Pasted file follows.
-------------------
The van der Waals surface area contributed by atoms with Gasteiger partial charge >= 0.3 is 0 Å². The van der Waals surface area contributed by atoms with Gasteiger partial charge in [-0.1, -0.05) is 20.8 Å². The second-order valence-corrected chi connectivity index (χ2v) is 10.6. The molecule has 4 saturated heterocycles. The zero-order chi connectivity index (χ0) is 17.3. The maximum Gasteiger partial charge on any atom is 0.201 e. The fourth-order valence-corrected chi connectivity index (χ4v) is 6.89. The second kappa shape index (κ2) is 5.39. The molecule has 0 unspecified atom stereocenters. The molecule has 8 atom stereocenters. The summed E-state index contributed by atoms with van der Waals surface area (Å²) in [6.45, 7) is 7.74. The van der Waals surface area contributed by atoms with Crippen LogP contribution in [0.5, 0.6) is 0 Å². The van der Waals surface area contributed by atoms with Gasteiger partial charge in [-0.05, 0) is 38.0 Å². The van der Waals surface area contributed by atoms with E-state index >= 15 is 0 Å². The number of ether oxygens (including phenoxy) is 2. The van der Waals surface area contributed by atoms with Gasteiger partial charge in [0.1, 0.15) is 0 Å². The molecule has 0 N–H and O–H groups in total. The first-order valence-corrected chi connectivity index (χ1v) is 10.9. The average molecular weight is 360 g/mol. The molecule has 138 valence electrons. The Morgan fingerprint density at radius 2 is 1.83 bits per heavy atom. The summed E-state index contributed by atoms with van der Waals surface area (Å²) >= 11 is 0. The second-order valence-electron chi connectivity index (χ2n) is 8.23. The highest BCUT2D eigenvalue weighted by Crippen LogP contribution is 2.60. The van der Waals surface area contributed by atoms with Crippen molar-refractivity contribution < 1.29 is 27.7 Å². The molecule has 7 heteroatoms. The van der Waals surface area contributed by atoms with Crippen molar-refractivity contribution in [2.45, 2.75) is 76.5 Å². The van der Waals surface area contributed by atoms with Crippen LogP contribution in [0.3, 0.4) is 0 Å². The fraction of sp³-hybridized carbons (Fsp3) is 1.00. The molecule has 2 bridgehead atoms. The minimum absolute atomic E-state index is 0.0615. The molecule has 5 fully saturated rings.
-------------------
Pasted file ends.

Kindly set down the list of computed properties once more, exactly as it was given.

The van der Waals surface area contributed by atoms with Gasteiger partial charge >= 0.3 is 0 Å². The van der Waals surface area contributed by atoms with Gasteiger partial charge in [-0.1, -0.05) is 20.8 Å². The second-order valence-corrected chi connectivity index (χ2v) is 10.6. The molecule has 4 saturated heterocycles. The zero-order chi connectivity index (χ0) is 17.3. The maximum Gasteiger partial charge on any atom is 0.201 e. The fourth-order valence-corrected chi connectivity index (χ4v) is 6.89. The second kappa shape index (κ2) is 5.39. The molecule has 0 unspecified atom stereocenters. The molecule has 8 atom stereocenters. The summed E-state index contributed by atoms with van der Waals surface area (Å²) in [6.45, 7) is 7.74. The van der Waals surface area contributed by atoms with Crippen LogP contribution in [0.5, 0.6) is 0 Å². The van der Waals surface area contributed by atoms with Gasteiger partial charge in [-0.05, 0) is 38.0 Å². The van der Waals surface area contributed by atoms with E-state index >= 15 is 0 Å². The number of ether oxygens (including phenoxy) is 2. The van der Waals surface area contributed by atoms with Gasteiger partial charge in [0.1, 0.15) is 0 Å². The molecule has 0 N–H and O–H groups in total. The first-order valence-corrected chi connectivity index (χ1v) is 10.9. The average molecular weight is 360 g/mol. The molecule has 138 valence electrons. The Morgan fingerprint density at radius 2 is 1.83 bits per heavy atom. The summed E-state index contributed by atoms with van der Waals surface area (Å²) >= 11 is 0. The second-order valence-electron chi connectivity index (χ2n) is 8.23. The highest BCUT2D eigenvalue weighted by Crippen LogP contribution is 2.60. The van der Waals surface area contributed by atoms with Crippen molar-refractivity contribution < 1.29 is 27.7 Å². The molecule has 7 heteroatoms. The van der Waals surface area contributed by atoms with Crippen molar-refractivity contribution in [2.45, 2.75) is 76.5 Å². The van der Waals surface area contributed by atoms with Crippen LogP contribution in [0.3, 0.4) is 0 Å². The fraction of sp³-hybridized carbons (Fsp3) is 1.00. The molecule has 2 bridgehead atoms. The minimum absolute atomic E-state index is 0.0615. The molecule has 5 fully saturated rings.